Dahlonega, Georgia, April, 1848 The Cherokee word Dah-lon-e-ga signifies the place of yellow metal; and is now applied to a small hamlet at the foot of the Alleghany Mountains, in Lumpkin County, Georgia, which is reputed to be the wealthiest gold region in the United States. It is recorded of De Soto and his followers
Abbreviations: Sec., section; ac., acres; Wf., wife; ch., children; ( ), years in county; O., owner; H., renter. Ahrendsen, Herman. Wf. Annie; ch. Lawrence, Arthur, Alta. P. O. Manning, R. 1. O. 80 ac., sec. 7; O. 80 ac., sec. 8. (9.) Aikman, Geo. R. Wf. Mae; ch. Ethel M. P. O. Audubon, R.
James Smith, pioneer, was born in Franklin county, Pennsylvania, in 1737. When he was eighteen years of age he was captured by the Indians, was adopted into one of their tribes, and lived with them as one of themselves until his escape in 1759. He became a lieutenant under General Bouquet during the expedition against the Ohio Indians in 1764, and was captain of a company of rangers in Lord Dunmore’s War. In 1775 he was promoted to major of militia. He served in the Pennsylvania convention in 1776, and in the assembly in 1776-77. In the latter year he was commissioned colonel in command on the frontiers, and performed distinguished services. Smith moved to Kentucky in 1788. He was a member of the Danville convention, and represented Bourbon county for many years in the legislature. He died in Washington county, Kentucky, in 1812. The following narrative of his experience as member of an Indian tribe is from his own book entitled “Remarkable Adventures in the Life and Travels of Colonel James Smith,” printed at Lexington, Kentucky, in 1799. It affords a striking contrast to the terrible experiences of the other captives whose stories are republished in this book; for he was well treated, and stayed so long with his red captors that he acquired expert knowledge of their arts and customs, and deep insight into their character.
This huge dataset depicts the descent from Christopher Todd (1637-1919), being an effort to give an account, as full as possible of his descendants in America.
Levi Todd, born in Rindge, N. H., in 1797 or ’98, was educated in the common schools of his neighborhood, and came to Hinsdale when about twenty-one years of age. He was a shoemaker by trade, and built the first shoe shop in the town, and about six months after he came he married Nancy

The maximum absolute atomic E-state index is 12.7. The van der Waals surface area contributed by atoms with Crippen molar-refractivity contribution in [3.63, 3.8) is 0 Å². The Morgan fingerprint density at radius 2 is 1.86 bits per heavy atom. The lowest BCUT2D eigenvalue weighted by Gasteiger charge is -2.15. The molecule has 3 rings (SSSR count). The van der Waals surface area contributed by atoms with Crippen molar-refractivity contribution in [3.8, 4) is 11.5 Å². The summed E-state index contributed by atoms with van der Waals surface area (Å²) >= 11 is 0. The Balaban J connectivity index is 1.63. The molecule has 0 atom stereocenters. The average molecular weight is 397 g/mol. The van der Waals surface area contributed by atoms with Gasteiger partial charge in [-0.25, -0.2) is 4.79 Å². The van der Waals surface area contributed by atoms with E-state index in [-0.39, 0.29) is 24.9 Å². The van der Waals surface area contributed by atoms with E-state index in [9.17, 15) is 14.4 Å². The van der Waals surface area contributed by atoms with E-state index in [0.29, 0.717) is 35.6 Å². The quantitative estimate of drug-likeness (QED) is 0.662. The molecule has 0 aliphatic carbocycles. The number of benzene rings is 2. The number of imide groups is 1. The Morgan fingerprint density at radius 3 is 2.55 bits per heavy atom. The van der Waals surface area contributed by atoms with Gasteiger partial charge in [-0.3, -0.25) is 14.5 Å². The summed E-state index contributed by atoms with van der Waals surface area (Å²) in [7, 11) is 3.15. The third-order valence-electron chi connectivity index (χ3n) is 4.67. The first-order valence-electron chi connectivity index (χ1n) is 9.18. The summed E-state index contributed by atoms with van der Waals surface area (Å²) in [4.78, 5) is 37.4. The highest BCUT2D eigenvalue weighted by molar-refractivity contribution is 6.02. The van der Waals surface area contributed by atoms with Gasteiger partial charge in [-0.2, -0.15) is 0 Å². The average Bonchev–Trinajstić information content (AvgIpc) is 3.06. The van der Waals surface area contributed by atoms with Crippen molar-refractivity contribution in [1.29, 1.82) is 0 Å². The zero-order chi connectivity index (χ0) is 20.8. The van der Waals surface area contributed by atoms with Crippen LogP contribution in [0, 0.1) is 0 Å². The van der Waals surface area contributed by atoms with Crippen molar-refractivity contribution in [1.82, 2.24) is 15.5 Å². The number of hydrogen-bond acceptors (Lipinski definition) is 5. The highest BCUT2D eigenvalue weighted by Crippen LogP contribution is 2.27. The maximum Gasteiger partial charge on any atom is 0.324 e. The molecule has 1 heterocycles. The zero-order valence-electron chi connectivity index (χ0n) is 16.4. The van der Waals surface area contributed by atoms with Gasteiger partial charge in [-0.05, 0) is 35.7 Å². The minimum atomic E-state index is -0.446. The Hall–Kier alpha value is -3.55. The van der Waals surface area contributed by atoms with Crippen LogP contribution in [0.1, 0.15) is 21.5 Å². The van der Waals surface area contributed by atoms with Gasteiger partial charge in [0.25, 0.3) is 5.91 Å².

Hon. Caleb Todd, or “Esq.” Todd, as he was more familiarly known, was for many years one of the most prominent and influential citizens of Hinsdale. He was born in Wallingford, Conn., March 16, 1785, resided and did business in Cooperstown, N. Y.. a few years, taking up his abode in Hinsdale in 1815. Here
Todd, George C.; railroad division supt.; born, Flushing, O., June 7, 1867; started as telegraph operator with the C. L. & W. Ry., in August, 1883; train dispatcher, October, 1887, to September, 1889; train dispatcher, Northern Pacific Ry., September, 1889, to Jan. 1, 1890; from that date to April, 1902, train dispatcher N. Y. S.
Jonathan Todd4, (Jonathan3, John2, Christopher1) born March 20, 1713; d. Feb. 24, 1791; married Jan. 9, 1735, Elizabeth, dau. of Capt. Samuel Couch, of Fairfield, Conn., who was born 1710, died Dec. 14, 1783. No children. Ordained pastor of the church in East Guilford, now Madison, Connecticut, Oct. 24, 1733, where he remained until his
WHEELER, Sybil Todd5, (Daniel4, Daniel3, Samuel2, Christopher1) born 1753, died May 11, 1777, married July 10, 1776, John, son of Capt. James and Sarah (Johnson) Wheeler who married second Nov. 19, 1777, Sarah Johnson, by whom he had (1) Elijah, b. 1778; (2) Samuel; (3) Sybil, b. 1783. Child: John Todd, b. May 4, 1777,
WHEELER, Abigail Todd5, (Christopher4, Samuel3, Samuel2, Christopher1) born Oct. 22, 1755, married(???) Wheeler. Children: Hannah. Josiah Todd.